“Beginning no later than February 2008 and continuing through and including April 5, 2010, May, together with others known and unknown, unlawfully, willfully, and knowingly combined, conspired, confederated, and agreed together with each other to defraud the United States and an agency thereof, to wit, to hamper, hinder, impede, and obstruct by trickery, deceit, and dishonest means, the lawful and legitimate functions of DOL and its agency, MSHA, in the administration and enforcement of mine health and safety laws at UBB,” according to the criminal information filed against May.

Part of the conspiracy was giving advanced notice to the miners underground in order to correct ventilation violations and direct additional air to certain areas before the MSHA inspectors were able to get underground to a particular section of the mine.

May has also been charged with falsifying examination record books by omitting certain conditions found in the mine. According to the information filed, May ordered a person to omit the fact that there was an excess amount of water in a section of the mine that made it hazardous to travel. Transcripts disclosed that miners had to sometimes travel neck-deep in water.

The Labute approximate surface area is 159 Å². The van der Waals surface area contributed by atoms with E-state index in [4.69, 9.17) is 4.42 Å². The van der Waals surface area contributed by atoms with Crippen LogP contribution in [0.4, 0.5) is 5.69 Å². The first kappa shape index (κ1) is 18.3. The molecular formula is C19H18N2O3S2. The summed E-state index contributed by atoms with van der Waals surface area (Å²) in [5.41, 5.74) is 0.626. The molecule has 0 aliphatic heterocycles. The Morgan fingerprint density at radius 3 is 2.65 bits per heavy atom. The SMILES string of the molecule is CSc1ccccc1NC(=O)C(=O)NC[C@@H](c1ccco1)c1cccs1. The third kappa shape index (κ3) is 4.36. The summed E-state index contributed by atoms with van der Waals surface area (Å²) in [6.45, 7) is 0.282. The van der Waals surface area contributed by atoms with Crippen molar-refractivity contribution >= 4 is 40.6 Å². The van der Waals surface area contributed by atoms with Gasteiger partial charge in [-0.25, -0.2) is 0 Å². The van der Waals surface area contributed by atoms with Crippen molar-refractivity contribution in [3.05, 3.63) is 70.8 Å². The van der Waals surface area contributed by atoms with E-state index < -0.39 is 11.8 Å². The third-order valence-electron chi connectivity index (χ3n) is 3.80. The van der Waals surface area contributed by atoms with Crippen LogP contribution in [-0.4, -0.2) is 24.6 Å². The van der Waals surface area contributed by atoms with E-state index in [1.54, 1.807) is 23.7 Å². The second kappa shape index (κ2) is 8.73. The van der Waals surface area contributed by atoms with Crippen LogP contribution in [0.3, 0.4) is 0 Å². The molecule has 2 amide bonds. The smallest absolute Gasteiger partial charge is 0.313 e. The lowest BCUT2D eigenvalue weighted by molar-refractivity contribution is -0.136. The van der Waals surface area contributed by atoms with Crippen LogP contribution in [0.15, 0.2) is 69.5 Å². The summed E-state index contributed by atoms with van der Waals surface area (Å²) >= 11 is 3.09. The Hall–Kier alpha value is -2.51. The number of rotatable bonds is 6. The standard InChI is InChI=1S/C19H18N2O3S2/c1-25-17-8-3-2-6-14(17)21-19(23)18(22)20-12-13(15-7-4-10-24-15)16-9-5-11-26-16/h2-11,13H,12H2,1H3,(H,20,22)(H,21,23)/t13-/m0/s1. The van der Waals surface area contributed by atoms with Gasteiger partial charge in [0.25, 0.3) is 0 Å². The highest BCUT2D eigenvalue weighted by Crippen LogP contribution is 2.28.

The independent investigation headed by Davitt McAteer found that UBB had long-term, continuing problems maintaining adequate ventilation, in part due to the water. For instance, over the Easter weekend, when the mine was idle, water rose and partially blocked the air course to an exhausting fan that was critical to the whole ventilation system, interviews indicated. One miner told investigators “we had a very bad problem with water” in the range of 2 or 3 weeks before the explosion. “We had to keep pumps constantly running so it didn’t roof out,” he said.

A complete story will be in Vol. 19, No. 5 issue of Mine Safety and Health News.